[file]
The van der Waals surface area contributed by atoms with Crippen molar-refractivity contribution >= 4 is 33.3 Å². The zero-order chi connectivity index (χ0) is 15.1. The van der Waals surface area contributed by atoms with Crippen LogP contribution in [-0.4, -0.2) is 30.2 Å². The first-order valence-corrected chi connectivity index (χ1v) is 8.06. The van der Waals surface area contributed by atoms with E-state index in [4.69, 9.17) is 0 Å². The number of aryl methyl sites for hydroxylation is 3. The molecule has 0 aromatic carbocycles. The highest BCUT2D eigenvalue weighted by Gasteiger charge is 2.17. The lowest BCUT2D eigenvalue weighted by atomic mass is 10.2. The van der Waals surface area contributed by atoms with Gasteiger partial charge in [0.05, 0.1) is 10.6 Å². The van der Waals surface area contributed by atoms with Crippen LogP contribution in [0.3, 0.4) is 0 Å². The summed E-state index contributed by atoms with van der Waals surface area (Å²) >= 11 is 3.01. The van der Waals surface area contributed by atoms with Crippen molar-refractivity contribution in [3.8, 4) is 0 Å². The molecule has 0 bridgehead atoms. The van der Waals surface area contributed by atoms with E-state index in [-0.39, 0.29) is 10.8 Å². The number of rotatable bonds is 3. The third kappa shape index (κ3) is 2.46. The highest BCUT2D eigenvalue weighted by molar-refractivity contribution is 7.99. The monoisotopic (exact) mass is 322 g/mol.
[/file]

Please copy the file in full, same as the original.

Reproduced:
The van der Waals surface area contributed by atoms with Crippen molar-refractivity contribution >= 4 is 33.3 Å². The zero-order chi connectivity index (χ0) is 15.1. The van der Waals surface area contributed by atoms with Crippen LogP contribution in [-0.4, -0.2) is 30.2 Å². The first-order valence-corrected chi connectivity index (χ1v) is 8.06. The van der Waals surface area contributed by atoms with E-state index in [4.69, 9.17) is 0 Å². The number of aryl methyl sites for hydroxylation is 3. The molecule has 0 aromatic carbocycles. The highest BCUT2D eigenvalue weighted by Gasteiger charge is 2.17. The lowest BCUT2D eigenvalue weighted by atomic mass is 10.2. The van der Waals surface area contributed by atoms with Gasteiger partial charge in [0.05, 0.1) is 10.6 Å². The van der Waals surface area contributed by atoms with Crippen LogP contribution in [0.3, 0.4) is 0 Å². The summed E-state index contributed by atoms with van der Waals surface area (Å²) >= 11 is 3.01. The van der Waals surface area contributed by atoms with Crippen molar-refractivity contribution in [3.8, 4) is 0 Å². The molecule has 0 bridgehead atoms. The van der Waals surface area contributed by atoms with E-state index in [-0.39, 0.29) is 10.8 Å². The number of rotatable bonds is 3. The third kappa shape index (κ3) is 2.46. The highest BCUT2D eigenvalue weighted by molar-refractivity contribution is 7.99. The monoisotopic (exact) mass is 322 g/mol.